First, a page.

Page last updated at 00:15 GMT, Tuesday, 20 April 2010 01:15 UK

Sunbed tans are addictive warn researchers

Woman on a sunbed
Sunbeds emit ultra violet radiation

Around a third of people who use sunbeds may become addicted to the tanning effects, a study suggests.

Researchers also found those sunbed-users users who were addicted were also more likely to suffer from anxiety and more prone to alcohol and drug use.

The US researchers said tackling these underlying problems may be the key to encouraging people to quit using sunbeds and cut their skin cancer risk.

A bill to ban sunbeds for under-18s was recently passed by the House of Lords.

The study published in the Archives of Dermatology looked at 421 college students, 229 of whom said they used sunbeds or sun lamps.

Despite ongoing efforts to educate the public about the health risks associated with natural and non-solar UV radiation, recreational tanning continues to increase among young adults
Study researchers

The sunbed-users had visited the salon an average of 23 times in the past year.

The researchers asked these individuals to fill out questionnaires designed to screen for addictive behaviours.

Depending on the definition used, between 30% and 39% of sunbed users were classed as being addicted.

These people reported feeling guilty about using sunbeds too much and wanting to cut down on usage, for example.

Further questioning showed that students who met the criteria for addiction to sunbeds were more likely to show signs of anxiety and use drugs such as alcohol and marijuana.

'Tanorexia'

The researchers from Memorial Sloan-Kettering Cancer Center in New York said steps to reduce people's risk of skin cancer should address the addictive nature of sunbeds and the potential relationship to other addictions.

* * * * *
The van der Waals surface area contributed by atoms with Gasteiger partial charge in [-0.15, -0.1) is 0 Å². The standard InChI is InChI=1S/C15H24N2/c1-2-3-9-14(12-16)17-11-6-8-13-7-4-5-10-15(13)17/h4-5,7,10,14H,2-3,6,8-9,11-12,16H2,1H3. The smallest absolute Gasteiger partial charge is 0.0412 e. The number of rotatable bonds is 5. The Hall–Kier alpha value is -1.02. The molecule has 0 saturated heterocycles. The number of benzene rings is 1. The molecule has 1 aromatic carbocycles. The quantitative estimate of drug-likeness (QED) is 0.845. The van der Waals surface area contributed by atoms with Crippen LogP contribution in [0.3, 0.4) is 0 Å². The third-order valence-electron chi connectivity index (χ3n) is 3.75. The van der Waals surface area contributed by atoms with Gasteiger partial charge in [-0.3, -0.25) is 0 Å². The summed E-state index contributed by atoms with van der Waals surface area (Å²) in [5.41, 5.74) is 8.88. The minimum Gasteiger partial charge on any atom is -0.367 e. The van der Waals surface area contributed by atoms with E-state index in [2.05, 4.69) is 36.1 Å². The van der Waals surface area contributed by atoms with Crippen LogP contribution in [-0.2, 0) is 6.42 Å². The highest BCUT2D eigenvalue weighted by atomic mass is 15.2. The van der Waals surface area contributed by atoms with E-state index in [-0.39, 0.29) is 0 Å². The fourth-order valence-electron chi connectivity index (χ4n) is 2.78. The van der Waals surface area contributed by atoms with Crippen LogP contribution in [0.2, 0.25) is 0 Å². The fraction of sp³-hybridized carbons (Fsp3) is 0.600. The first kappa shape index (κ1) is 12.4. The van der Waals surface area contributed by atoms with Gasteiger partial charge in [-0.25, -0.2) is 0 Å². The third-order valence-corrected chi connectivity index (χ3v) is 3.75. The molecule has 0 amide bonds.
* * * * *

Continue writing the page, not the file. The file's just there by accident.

"Despite ongoing efforts to educate the public about the health risks associated with natural and non-solar UV radiation, recreational tanning continues to increase among young adults," they warned.

They added that research should look at whether screening for anxiety and depression screening would be useful for people who use sunbeds frequently.

But the chairman of the Sunbed Association, Gary Lipman, discounted the findings, saying: "I am not a scientist but I have read enough scientific studies over the years to be able to see immediately that this one has little if any scientific merit."

Cancer Research UK had been among those campaigning for a ban for under-18s after a study showed some 250,000 11-to-17-year-olds in England are risking skin cancer by using sunbeds.

Scotland has already put legislation in place to restrict the use of sunbeds to adults, and Wales has proposed a similar move with Northern Ireland planning a consultation on the issue.

Sarah Woolnough, Cancer Research UK's head of policy, said the findings on addiction to indoor tanning highlighted the importance of the ban on sunbed use by under-18s.

She added: "It is also vital that the new government ensures that all sunbed salons are staffed and that information is provided warning users of the health risks."



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